Angela Merkel attends a church service marking the 500th anniversary of the beginning of the Reformation at the Schlosskirche in Wittenberg, Germany

RICHARD PORRITT with this week's big stories

A Brexit stalemate, no money in the coffers and polls which have a hard leftie as favourite to win the next election – the news is not good for poor Theresa May.

And now a raft of old fashioned sex scandals is set to rock her government as well.

The now-famous spreadsheet of shame – which reads like a News of the World news list from the early 1990s – is dynamite.

But the allegations of shaggers, secret liaisons and very niche sexual peccadilloes should not distract from the reason this list was even discovered. Claims of bullying and inappropriate sexual advances by MPs towards often junior staff is the real rot in Westminster. If May can address that at least something good might come from her flagging premiership.

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Lies – and the hard truth becomes more depressing by the day. This week the Bank of England warned that Brexit could cost the UK's financial sector 75,000 jobs. There are going to be a lot of pin-stripe suits, red braces and brogues in Britain's dole queues come March 2019.

That's us taking back control.


But while Canary Wharf may soon be a ghost town, Whitehall is about to get very busy. The headcount to deal with the looming Brexit chaos is set to balloon by at least 8,000. It is unlikely they will need traders or bankers though.


Good on Labour's Seema Malhotra for continuing her crusade to force the government to release the studies into the impact of Brexit.

It seems though that whereas David Davis and his band of merry Brexiteers are happy to spin yarns about the brave, new, glorious Great Britain post-Brexit they don't want the people to actually know the truth. I wonder why?

Malhotra said: 'The government's reference to needing to conduct Brexit policy-making in a 'safe place to allow for design and deliberation to be done in private' seems to be more about keeping parliament and the public in the dark.

'Parliament is not here to give the government a blank cheque on Brexit.'


Income tax might just solve the impasse that has crippled coalition building in Germany.

Five weeks after the election – which saw Angela Merkel's power diminished – attempts to create a four-party coalition have been sluggish at best.

But finally this week, something the Christian Democratic Union, Bavaria's Christian Social Union, the Free Democrats and the Greens can agree on – cutting taxes.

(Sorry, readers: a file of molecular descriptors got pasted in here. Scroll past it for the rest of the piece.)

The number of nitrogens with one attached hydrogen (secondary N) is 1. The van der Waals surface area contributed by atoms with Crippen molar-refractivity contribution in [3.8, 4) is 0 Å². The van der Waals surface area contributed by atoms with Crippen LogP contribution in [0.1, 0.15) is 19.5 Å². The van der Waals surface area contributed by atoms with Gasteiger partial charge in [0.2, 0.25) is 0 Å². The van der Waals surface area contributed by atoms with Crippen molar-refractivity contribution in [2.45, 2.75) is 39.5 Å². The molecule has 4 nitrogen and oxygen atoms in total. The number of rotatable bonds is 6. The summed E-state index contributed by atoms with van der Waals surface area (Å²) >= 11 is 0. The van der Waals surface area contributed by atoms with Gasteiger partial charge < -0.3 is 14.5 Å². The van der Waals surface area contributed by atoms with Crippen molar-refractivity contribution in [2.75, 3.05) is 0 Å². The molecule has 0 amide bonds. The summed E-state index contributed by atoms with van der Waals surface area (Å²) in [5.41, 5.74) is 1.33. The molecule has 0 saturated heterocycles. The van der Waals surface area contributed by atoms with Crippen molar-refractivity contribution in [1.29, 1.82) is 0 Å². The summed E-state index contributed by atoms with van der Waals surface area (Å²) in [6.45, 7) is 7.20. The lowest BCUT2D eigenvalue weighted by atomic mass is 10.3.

But how can Germany afford to offer up a tax giveaway when Merkel's chief of staff Peter Altmaier is warning there will be little room for extra spending?

In part Merkel has her outgoing finance minister William Schauble to thank. It seems the bitter austerity pill that has been swallowed by many in Germany has handed the Chancellor some breathing space. The breakthrough has calmed the nerves in Berlin but a lot still remains on the table.

A deadline set for mid-November is beginning to look unrealistic. Sound familiar? But this is unlike the catastrophe that awaits Britain if our negotiators can't close the Brexit deal. Standard & Poor's confirmed no damage would be done to the German economy however long the talks continue for and reiterated the country's triple A rating.


In Europe and across the globe Britain is in the midst of something of a PR disaster thanks to Brexit.

But at least our famed politeness remains. In Geneva this week authorities brought in actors dressed as the Queen and palace guards to teach commuters how to behave on public transport.

It appears the campaign was prompted by the famously well-observed rule that us Brits adopt on Tube escalators of standing to the right.

'On public transport the English take care to be respectful,' Geneva transport minister Luc Barthassat.

All this is very nice ... But has Mr Barthassat ever tried to get on a Central Line train at Liverpool Street at 8am? Has he ever run the gauntlet on the Number 27 through Camden Town?


And finally massive congratulations to The New European's very own Yasmin Alibhai-Brown who has won a top prize at the Asian Media Awards.

Alibhai-Brown received the Outstanding Contribution to Media Award at the ceremony held in Manchester. She said: 'This is an honour I did not expect in my lifetime. It is for me and all those Asian women and men who now shine in the media today.

'Many are friends and mentees. I know how hard it is – how much Asian and black talent has to strive to get noticed, get the breaks, to get where they want and deserve to be.' Hear, hear.

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